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Editor's Note: We are a non-religious magazine. However, we acknowledge that spirituality is important to many. Our Faith column is a place to discuss how faith (of any kind) positively affects mental health and how to improve the conversation around mental health within faith communities.
What is healing to you?
Recently this is a topic I’ve been discussing with a few of my friends. The idea of praying for healing and the ways in which healing might manifest itself. Recovery from emotional hurt, whether mental health related or otherwise, will often take many different forms.
It is easy to want healing to be instantaneous. to see the results of our prayers immediately. But I want to look at a few pitfalls in this kind of thinking.
Mental illness is not “a problem.”
Mental health must be talked about and we should pray for our recovery process (this is good!) but to expect a miraculous “deliverance” from one’s OCD or Depression, although without a doubt possible, may not be the right thing to be praying for.
If I think about how many past hurts and emotional problems my OCD has forced me to deal with and the way in which I have grown through working these issues out, I don’t know if having my OCD miraculously taken away would have helped me as much as going through the recovery process has. I’ve learnt to pray for healing of those things in my life which are impediments to my recovery. I pray for light in those dark areas of my life which need to be brought to the surface.
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In Catholic theology there is quite a beautiful teaching around suffering and the way in which it can be redemptive. I’m not going to write about it here but suffice it to say our salvation was a process from Jesus’ arrest in Gethsemane to His resurrection on the third day. He was denied, beaten, forced to carry His cross and then crucified. All of these things played a part in the redemption of mankind.
In the same way when we recover, it is a process, a healing process.
It may be hard while we are going through it and we may face dark moments and trials but ultimately, through it all we find our own “salvation.” We find life again.
I suppose the question I am posing is what do we actually need to be healed from? Our immediate reaction might be to say my OCD or my depression, freedom from my anxiety. But this is only part of the equation. We need to examine what is really at the heart of these issues.
This is why I can’t recommend therapy enough. My experience of going to regular psycho-therapy has been invaluable. OCD and Depression are physiological in origin but I believe they are also cultured and exacerbated by emotional and mental stress or traumatic experiences.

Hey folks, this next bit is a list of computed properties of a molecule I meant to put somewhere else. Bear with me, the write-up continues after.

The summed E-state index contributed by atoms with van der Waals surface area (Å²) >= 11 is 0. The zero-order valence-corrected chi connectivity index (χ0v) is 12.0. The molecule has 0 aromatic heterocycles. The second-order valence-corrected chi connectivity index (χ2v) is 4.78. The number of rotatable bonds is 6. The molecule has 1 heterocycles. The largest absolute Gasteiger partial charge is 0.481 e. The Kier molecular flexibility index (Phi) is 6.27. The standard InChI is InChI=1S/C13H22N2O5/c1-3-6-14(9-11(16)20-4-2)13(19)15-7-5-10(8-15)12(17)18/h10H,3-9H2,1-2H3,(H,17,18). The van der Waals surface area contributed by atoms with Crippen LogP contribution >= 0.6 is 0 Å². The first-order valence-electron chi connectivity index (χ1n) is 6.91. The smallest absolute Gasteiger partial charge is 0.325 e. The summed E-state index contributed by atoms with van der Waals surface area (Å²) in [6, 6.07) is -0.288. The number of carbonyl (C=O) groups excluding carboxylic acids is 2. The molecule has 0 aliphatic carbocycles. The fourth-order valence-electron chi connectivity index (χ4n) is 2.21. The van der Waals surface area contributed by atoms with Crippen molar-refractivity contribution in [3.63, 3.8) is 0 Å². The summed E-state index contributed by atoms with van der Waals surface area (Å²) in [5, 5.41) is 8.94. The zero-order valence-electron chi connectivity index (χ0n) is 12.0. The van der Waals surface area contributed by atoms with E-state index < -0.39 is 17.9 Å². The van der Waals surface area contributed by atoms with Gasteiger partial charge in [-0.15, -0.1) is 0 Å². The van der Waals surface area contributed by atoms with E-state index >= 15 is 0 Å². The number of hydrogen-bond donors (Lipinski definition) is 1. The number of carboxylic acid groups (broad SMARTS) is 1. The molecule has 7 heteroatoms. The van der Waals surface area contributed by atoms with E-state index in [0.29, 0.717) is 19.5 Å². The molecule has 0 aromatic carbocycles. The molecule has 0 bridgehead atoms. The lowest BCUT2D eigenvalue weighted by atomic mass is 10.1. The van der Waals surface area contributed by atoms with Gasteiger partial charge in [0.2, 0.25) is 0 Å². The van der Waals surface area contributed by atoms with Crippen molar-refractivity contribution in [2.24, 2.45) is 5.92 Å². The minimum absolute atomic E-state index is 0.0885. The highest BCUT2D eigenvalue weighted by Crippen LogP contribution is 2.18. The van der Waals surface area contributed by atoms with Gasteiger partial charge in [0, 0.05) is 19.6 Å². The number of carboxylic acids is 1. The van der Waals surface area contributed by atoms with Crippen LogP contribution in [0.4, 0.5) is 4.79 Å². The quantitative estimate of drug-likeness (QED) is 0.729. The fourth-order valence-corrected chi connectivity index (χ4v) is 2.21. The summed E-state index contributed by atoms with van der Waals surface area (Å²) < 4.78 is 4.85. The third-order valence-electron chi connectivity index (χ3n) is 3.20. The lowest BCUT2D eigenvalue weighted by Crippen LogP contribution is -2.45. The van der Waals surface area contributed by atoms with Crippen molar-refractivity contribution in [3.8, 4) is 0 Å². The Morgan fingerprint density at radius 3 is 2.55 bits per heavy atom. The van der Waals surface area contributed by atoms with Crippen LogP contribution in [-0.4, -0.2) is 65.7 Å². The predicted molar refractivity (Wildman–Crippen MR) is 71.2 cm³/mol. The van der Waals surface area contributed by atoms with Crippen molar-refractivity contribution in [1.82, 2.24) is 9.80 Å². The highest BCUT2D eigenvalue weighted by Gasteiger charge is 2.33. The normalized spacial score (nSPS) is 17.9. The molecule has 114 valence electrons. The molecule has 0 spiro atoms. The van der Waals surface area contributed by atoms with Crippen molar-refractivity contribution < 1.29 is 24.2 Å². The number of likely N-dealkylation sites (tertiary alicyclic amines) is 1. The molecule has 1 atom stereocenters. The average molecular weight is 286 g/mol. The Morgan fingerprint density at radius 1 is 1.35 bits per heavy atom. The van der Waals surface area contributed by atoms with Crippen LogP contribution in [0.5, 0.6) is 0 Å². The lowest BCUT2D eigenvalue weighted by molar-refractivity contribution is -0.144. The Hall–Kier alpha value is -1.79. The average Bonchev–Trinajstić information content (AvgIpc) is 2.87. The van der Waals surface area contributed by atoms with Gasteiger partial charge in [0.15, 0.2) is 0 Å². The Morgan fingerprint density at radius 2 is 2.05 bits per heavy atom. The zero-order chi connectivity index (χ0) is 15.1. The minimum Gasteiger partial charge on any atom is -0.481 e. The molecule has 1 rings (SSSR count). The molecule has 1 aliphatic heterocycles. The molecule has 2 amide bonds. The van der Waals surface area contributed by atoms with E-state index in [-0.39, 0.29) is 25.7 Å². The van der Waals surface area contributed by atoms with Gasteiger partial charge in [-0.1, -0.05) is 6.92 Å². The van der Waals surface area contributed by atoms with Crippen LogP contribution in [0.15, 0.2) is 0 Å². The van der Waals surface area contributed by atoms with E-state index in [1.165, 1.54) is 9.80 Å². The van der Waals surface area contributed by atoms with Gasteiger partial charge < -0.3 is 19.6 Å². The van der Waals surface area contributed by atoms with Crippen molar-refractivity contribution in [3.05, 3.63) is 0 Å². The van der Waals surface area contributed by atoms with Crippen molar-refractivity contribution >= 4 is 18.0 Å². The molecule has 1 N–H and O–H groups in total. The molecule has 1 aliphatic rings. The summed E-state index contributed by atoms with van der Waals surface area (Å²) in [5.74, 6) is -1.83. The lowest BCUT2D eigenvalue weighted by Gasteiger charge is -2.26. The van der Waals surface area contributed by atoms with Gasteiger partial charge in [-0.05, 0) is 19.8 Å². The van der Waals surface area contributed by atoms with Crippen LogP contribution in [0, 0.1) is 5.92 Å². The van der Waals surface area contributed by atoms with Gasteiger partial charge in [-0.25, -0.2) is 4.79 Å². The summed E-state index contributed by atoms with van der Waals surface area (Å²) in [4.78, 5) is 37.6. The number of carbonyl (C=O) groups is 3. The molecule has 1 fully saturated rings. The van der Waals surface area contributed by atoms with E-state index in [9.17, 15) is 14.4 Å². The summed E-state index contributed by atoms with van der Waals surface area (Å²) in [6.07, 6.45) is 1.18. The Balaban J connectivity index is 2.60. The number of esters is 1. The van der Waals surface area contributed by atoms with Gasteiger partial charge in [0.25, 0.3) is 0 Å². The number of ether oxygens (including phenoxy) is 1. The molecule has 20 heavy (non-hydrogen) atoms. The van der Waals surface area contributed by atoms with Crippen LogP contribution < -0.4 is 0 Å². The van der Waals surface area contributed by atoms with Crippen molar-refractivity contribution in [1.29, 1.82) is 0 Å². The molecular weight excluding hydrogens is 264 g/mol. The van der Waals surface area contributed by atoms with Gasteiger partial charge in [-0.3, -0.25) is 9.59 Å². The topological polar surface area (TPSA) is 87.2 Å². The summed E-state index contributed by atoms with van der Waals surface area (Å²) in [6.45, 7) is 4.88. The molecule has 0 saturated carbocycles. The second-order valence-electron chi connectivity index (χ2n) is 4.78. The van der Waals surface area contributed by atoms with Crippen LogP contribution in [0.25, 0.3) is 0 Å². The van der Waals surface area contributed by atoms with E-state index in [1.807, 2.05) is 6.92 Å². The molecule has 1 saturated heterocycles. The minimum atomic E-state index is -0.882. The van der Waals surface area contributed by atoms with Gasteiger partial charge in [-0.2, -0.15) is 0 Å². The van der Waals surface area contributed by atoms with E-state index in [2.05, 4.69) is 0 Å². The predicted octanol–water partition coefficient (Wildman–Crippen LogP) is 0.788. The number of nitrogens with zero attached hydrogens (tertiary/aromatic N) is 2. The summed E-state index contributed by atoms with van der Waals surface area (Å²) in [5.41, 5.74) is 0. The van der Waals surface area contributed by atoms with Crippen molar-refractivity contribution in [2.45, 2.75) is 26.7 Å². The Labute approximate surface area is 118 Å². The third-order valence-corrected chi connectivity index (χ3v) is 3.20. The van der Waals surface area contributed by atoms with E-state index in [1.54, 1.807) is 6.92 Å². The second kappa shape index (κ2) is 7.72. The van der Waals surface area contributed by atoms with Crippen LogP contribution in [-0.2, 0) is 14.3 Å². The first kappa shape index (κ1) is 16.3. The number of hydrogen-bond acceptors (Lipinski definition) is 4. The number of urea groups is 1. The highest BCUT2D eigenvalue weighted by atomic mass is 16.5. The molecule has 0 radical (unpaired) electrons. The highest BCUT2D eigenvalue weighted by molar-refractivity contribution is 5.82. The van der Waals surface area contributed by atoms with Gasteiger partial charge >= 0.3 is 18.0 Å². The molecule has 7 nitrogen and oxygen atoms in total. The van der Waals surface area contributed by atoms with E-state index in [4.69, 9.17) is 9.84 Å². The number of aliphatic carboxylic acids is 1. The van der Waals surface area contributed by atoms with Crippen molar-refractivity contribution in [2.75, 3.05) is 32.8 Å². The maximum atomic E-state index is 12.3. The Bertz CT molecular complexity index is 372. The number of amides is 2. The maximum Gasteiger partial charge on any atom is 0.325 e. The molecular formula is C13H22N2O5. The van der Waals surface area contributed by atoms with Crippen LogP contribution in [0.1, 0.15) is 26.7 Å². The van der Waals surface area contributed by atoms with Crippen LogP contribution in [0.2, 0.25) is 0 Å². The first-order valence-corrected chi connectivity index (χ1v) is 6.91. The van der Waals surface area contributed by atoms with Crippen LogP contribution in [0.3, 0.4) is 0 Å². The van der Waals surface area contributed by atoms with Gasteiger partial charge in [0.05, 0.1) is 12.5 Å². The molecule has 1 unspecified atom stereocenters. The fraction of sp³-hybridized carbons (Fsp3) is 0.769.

When I speak to my therapist, I don’t speak about my OCD symptoms (and was advised not to) but I still find it enormously helpful in growing in self-love and self-care.
Through therapy I’ve been able to reach a place of acceptance and peace about my mental and emotional battles.
A friend of mine once called his therapist a “healer.” I felt it was a very fitting title. It is not necessarily what you might think of when you hear the word “therapist” but sometimes it is the inner wounds that need to be addressed in order to understand the outer manifestations of our issues.
I find great comfort in the knowledge we have a Saviour who knows what it is to suffer in mind, body and spirit.
He cried out from the cross, “Father, why have you forsaken me?” I think anyone who has experienced the depths of depression or anxiety can relate to those words.
I find when I unite myself with Jesus in His sufferings, I begin to realize He carries my cross with me.
Suffering is an unavoidable part of life. To me, healing is not about relief from suffering but about inner growth and becoming more fully who God created me to be. I am not saying we shouldn’t want to get better, or trying to find a way through our trials is wrong. I am saying I have experienced healing through some of the darkest times in my life and so I can’t renounce those parts of me. They were somehow integral to my life journey, to who I am as a person.
And isn’t this the mystery of salvation? Life emerges when all seems lost.
We should continue to pray for healing in our recovery, but try not to measure “progress.” Because so often what we think needs to be “fixed” in our lives and what actually needs to be addressed are not the same thing.
What is important is to trust God, even when we lose sight of Him in the stormy seas. Know He is with you.
Going a little farther, he fell with his face to the ground and prayed, “My Father, if it is possible, may this cup be taken from me. Yet not as I will, but as you will.” (Matthew 26:39, NIV)
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